Six on Saturday – Sunshine and Shouting

Japanese acer

First of all I must thank our glorious Six on Saturday leader, The Propagator of Lurve, for arranging this beautiful sunny day.  Take a look at his blog and all will be made clear about the SoS sect.  You may well come away more puzzled than before.  One or the other.   Anyway, this clement weather, subsection 3b “on a Saturday”, has been a long time coming.  I suppose our guru needed a little practice before he got it right.  There is no need for me to whine on about the depressing rain or snow or gales or drizzle or anything actually. People might begin to believe I am a happy, carefree kind of gal.  Here I was, proud recipient of the double whammy, inclination and opportunity, what could possibly go wrong?  But I had forgotten about external influences.  More specifically, a neighbour firing a nail gun intermittently all day, irregularly enough to make you jump a meter in the air at each shot.  In between times he was hammering, or shouting at his son, or they were both hammering or shouting, all on top of an enormous shed/store for artillery at the bottom of his garden.  Cheers mate.  Happy sunny day to you too.  Due to said suspect weapon stash I decided not to complain.  Not to him anyway.  Thanks for being a shoulder.

Let us get on with the job in hand, or it will be Sunday before we know it and I will be on the naughty step again and that Mr K will be pointing and giggling.  First of all we have a Japanese Maple, Acer palmatum, one of several we have in the garden.  All in pots.  Mainly brought from the greatly missed Woolworth’s for three shillings and thrupence.  The new foliage is a joy.

Secondly is a little alpine sink, which I replanted his last week with Sisyrinchium ‘E K Balls’, Scabiosa ‘Blue Jeans’ and Polygala chamaebuxus.  It had become overgrown and rebellious.  Now it is tamed and under my control.  I almost believed that when I typed it.  We all know different.

Virburnum x burkwoodiiNext is Viburnum x burkwoodii, an inherited shrub which battles on in the front garden, abused by weather and ignored by gardeners.  Until today.  Earlier in the week I visited some friends at The Round House in Ilfracombe.  One friend told me that, along with Daphne ‘Jaqueline Postil’, this hybrid was their favourite winter into spring scent.   Today, working in the front garden, the fragrance was incredible, both near and far.  How did I miss this?

On to the obligatory tulip, this time Tulipa ‘Blue Diamond’.  Not blue, no diamonds.  Pretty though.

Fritillaria meleagris 'Alba'

Now for a trio of white fritillaries, Fritillaria meleagris ‘Alba’.  This is a strange time of year, my gaze is intent on summer and I sometimes forget to appreciate the spring flowers that have struggled through such horrendous weather.  Although not as dramatic as its checkerboard brother, this albino sibling, with just a little blush on the shoulders, is a lovely light in the border.

And finally we have Fat Ol posing by a primrose.  Such a handsome lad and a great “help” to me in the garden.  Cat Help, that is.   This entails throwing himself in front of my feet causing me to do a cha cha cha in order to avoid standing on him, scratching posts in a virile manner, meowing at a pitch just above high C, insisting on attention when he wants it but ignoring me when I want it.  The usual.

Thanks to El Prop for another week of Six on Saturday and of course the good weather.  Same time, same place?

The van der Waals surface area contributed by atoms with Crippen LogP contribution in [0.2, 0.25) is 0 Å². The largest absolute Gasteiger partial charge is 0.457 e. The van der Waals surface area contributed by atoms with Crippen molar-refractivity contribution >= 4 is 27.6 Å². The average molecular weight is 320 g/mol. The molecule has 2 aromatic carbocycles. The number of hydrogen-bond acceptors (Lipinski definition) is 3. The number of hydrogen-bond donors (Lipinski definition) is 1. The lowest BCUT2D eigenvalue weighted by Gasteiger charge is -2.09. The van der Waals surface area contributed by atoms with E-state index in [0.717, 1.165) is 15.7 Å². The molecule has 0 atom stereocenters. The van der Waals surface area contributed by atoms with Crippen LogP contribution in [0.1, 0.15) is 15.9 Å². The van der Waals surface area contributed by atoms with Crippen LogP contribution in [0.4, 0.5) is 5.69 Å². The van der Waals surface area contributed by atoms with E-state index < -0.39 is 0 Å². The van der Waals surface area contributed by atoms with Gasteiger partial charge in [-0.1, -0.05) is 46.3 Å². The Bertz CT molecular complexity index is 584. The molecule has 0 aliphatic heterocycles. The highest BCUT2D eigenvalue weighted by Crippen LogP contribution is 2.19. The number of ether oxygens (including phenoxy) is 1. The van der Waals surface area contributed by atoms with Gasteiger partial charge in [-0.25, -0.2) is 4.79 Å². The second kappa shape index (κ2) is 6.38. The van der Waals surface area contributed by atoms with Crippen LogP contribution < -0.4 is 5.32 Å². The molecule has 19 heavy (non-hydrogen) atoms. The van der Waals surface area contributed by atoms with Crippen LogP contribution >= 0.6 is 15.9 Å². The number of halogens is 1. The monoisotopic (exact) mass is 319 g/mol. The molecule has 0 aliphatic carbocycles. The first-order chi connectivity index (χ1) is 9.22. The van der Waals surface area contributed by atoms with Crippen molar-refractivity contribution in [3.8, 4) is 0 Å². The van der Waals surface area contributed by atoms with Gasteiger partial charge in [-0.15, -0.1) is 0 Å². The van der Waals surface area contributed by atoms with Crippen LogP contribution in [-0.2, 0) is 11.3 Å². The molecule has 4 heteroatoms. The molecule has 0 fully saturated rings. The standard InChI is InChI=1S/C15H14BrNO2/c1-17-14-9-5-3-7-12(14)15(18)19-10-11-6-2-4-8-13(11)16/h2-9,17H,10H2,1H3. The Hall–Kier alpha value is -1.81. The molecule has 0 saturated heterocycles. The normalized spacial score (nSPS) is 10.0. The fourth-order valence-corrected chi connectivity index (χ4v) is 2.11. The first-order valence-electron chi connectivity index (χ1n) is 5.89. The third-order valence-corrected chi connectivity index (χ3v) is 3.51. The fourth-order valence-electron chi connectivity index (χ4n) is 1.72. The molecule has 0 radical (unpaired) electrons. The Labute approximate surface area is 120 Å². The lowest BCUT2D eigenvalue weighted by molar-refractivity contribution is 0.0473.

Six on Saturday (again)

Impatiens stenantha

So here we are again.  It seems that in the correct order of things it is indeed Saturday again.  And we all know what that means.  You don’t?  It means Six on Saturday, the meme that The Propagator curates.  This is the second week in a row.  A small miracle. So let’s get going.

Firstly we have Impatiens stenantha which was a gift from the Cornish Kid.  This busy lizzy relative is from the Himalayas where it grows in woodlands.  Not quite the North Devon coast, but it seems to be doing well and over-winters without too much trouble.

Next we have Hibiscus trionum.  Not the exotic hibiscus of the Arabian Nights and but an annual with its own charms.  The seed was kindly given to me by Phlomis Phlo and I will make sure I save some from this plant for next year.  Understated and elegant, a real beauty.  Remind you of anyone?  No I thought not.

Hibiscus trionum

Hibiscus trionum

I do love a scabious and this Scabiosa ‘Blue Jeans’ is getting on with life, feeding the bees, looking pretty, minding its own business.  Just as well as it gets little attention from the gardener.

Scabiosa 'Blue Jeans'

Scabiosa ‘Blue Jeans’

After the trug of potatoes were harvested earlier in the year I decided to sow a mix of cut-and-come again lettuce and rocket.  All started positively, it germinated well, then thing went swiftly downhill. All but a few rocket plants were scoffed overnight by slugs.  These survivors have now gone to flower.  But I quite like them.  After all a flower is a flower.

Rocket Flower

Rocket Flower

This is Fuchsia glazioviana, and no I wasn’t having a nap when I took this photo.  One of its charms is the way it holds its elegant flowers out at an angle, as opposed the usual dingly dangly blooms. A low growing and, once established, trouble free plant.  I am a big fan.

Fuchsia glazioviana

Fuchsia glazioviana

And lastly another fuchsia, although quite different to our friend above.  Earlier this year I wrote how I had rescued the diminutive Fuchsia procumbens ‘Variegata’ from being swamped by the big guys.  It is now safely ensconced in a pot and much, much happier.  I do love a happy ending.

Fuchsia procumbens 'Variegata'

Fuchsia procumbens ‘Variegata’

So there we have it, another six for your delectation.  Next week is a world away, who knows what it will bring?  If we are very lucky, it will be another half dozen.  Thanks Mr Prop for hosting this meme.